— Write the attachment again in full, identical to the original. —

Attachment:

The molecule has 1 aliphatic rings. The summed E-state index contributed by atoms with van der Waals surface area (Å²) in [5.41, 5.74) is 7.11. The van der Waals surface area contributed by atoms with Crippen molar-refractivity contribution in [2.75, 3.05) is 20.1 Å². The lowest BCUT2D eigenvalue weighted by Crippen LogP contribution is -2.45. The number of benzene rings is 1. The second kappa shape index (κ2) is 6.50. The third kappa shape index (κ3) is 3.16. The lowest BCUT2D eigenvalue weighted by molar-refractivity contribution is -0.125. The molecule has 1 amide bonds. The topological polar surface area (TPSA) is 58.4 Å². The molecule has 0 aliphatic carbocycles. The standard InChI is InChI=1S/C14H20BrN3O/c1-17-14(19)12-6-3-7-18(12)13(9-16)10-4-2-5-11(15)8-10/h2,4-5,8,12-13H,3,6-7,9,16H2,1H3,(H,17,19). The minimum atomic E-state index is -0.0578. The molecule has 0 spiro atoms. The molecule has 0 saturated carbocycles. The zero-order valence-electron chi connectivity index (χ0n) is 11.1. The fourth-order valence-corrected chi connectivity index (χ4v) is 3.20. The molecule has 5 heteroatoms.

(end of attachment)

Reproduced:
The molecule has 1 aliphatic rings. The summed E-state index contributed by atoms with van der Waals surface area (Å²) in [5.41, 5.74) is 7.11. The van der Waals surface area contributed by atoms with Crippen molar-refractivity contribution in [2.75, 3.05) is 20.1 Å². The lowest BCUT2D eigenvalue weighted by Crippen LogP contribution is -2.45. The number of benzene rings is 1. The second kappa shape index (κ2) is 6.50. The third kappa shape index (κ3) is 3.16. The lowest BCUT2D eigenvalue weighted by molar-refractivity contribution is -0.125. The molecule has 1 amide bonds. The topological polar surface area (TPSA) is 58.4 Å². The molecule has 0 aliphatic carbocycles. The standard InChI is InChI=1S/C14H20BrN3O/c1-17-14(19)12-6-3-7-18(12)13(9-16)10-4-2-5-11(15)8-10/h2,4-5,8,12-13H,3,6-7,9,16H2,1H3,(H,17,19). The minimum atomic E-state index is -0.0578. The molecule has 0 spiro atoms. The molecule has 0 saturated carbocycles. The zero-order valence-electron chi connectivity index (χ0n) is 11.1. The fourth-order valence-corrected chi connectivity index (χ4v) is 3.20. The molecule has 5 heteroatoms.